So, assuming that the APRA royalty, of 8.9 percent, is split evenly between the two and that the track sells for an average price of $1.20, the Bonfa estate would have collected more than $1 million so far, with that figure steadily growing.
So despite having died in 2001 at the age of 78, Bonfa has now become a millionaire thanks to a small sample repeated on Gotye’s most popular track, which his estate can now enjoy.
The royalties figure does not include radio airplay, streaming and Youtube hits, which also extract a small percentage for each play. The figure is not a lot, until you consider the over 500 million YouTube views, each earning a quarter of a cent.
Independent music analyst Gavin Ryan stated that at the time, sharing Gotye’s success with the late Luiz Bonfa would have seemed like a “viable option but I guess now, in hindsight, not so much.” The decision would have been made in an attempt to save money for the then-struggling musician, but as his lawyer David Vodicka has revealed to The Age, the songwriter preferred to pay the Bonfa estate a split of the royalties as opposed to paying a fee upfront. Assuming that the APRA royalty, of 8.9 percent, is split evenly between the two and that the track sells for an average price of $1.20, the Bonfa estate would have collected more than $1 million so far,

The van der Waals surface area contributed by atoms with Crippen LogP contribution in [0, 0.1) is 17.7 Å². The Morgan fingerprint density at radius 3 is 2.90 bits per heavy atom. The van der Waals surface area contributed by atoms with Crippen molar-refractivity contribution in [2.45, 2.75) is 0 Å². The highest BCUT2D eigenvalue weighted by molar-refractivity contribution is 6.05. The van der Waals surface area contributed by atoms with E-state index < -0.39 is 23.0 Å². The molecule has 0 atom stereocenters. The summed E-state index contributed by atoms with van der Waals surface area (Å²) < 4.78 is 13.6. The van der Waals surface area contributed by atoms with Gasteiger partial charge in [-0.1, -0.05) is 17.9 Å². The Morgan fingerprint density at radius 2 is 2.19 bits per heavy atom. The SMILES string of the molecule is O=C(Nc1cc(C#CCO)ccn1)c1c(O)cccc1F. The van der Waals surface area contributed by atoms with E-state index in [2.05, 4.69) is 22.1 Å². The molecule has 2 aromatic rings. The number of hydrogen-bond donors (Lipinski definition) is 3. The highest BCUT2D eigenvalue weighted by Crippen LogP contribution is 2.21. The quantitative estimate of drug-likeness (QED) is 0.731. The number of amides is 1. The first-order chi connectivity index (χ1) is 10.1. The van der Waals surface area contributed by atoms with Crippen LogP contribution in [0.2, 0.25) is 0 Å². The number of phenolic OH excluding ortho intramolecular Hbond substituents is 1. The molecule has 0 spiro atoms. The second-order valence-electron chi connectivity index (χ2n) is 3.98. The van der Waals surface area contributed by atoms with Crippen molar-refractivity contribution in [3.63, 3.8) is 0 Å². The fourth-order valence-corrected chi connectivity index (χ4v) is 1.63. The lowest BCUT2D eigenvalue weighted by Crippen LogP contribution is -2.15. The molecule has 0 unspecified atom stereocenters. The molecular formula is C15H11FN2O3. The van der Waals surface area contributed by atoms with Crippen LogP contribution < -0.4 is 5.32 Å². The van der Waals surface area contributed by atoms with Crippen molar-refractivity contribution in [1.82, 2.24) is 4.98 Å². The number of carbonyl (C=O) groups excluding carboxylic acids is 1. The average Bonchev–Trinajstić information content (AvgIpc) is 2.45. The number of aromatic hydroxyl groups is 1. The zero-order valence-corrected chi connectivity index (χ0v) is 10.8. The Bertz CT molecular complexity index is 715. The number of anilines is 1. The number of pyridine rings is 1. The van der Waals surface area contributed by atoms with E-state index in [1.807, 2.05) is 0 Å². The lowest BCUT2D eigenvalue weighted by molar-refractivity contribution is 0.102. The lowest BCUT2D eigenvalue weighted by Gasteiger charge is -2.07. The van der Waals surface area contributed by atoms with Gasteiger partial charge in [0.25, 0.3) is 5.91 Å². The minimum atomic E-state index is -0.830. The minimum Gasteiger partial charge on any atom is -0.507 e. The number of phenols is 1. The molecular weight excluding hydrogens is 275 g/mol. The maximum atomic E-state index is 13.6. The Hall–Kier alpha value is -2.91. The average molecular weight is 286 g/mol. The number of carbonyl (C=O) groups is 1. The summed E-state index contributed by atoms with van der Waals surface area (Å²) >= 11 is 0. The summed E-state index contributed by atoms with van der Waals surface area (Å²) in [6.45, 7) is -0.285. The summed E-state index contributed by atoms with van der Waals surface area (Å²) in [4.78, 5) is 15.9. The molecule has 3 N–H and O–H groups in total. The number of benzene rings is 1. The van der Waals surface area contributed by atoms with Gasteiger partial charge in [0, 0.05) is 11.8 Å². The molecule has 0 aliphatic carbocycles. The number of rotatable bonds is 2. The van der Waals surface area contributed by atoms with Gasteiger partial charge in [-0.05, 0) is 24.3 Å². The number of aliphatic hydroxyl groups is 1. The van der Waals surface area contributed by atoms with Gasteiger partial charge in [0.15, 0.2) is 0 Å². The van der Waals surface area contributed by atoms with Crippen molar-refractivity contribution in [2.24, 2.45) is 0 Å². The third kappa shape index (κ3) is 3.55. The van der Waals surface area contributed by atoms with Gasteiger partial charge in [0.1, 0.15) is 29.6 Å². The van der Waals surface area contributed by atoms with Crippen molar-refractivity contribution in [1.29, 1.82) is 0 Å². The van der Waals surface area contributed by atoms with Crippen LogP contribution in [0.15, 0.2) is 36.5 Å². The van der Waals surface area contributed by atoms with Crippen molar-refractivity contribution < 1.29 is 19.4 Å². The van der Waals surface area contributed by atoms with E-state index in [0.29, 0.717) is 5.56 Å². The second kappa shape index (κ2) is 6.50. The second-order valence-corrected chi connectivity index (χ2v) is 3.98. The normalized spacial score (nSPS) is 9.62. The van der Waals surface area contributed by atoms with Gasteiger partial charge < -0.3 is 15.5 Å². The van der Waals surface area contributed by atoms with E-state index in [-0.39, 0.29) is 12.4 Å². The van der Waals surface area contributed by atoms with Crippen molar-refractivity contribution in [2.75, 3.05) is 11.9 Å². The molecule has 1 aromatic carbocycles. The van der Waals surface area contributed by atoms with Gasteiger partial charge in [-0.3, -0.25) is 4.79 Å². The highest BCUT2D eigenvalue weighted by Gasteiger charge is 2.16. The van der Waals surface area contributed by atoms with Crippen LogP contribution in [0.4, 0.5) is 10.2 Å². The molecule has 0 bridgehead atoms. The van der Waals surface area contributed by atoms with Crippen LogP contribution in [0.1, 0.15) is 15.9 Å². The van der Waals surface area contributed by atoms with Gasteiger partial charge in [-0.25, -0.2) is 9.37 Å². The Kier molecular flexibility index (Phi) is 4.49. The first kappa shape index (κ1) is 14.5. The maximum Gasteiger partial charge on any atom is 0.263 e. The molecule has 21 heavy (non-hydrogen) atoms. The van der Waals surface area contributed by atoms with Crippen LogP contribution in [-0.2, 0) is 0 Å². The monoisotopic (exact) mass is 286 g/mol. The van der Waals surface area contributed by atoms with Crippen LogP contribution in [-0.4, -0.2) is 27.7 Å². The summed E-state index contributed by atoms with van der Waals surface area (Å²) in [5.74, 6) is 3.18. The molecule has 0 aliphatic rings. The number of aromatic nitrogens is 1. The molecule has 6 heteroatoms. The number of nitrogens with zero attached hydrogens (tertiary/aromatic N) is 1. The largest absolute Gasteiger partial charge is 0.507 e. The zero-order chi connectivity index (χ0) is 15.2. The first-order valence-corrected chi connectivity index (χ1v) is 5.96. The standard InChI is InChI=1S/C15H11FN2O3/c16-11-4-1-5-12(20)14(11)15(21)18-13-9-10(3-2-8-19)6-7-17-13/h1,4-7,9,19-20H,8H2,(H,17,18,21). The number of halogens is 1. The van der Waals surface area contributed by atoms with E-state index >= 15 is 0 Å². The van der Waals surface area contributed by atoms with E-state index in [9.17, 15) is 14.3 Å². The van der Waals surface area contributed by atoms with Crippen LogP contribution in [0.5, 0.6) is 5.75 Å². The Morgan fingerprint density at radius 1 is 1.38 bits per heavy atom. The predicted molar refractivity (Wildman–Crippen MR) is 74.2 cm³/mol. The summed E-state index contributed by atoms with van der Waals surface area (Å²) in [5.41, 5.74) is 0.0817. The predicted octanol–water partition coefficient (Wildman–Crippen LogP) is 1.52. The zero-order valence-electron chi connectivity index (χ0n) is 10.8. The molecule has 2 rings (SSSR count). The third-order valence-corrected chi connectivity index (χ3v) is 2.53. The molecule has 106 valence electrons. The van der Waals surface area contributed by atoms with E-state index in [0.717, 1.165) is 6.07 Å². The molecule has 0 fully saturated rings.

With Kimbra (who was a fill-in for another female vocalist pulling out at the last minute) also receiving a small percentage of the royalties for the #1, Gotye is just a man who gives and gives, and with the estimated sum of tens of millions of dollars to be earned over the next 50 years, it seems that Gotye will become the most generous artist of his generation.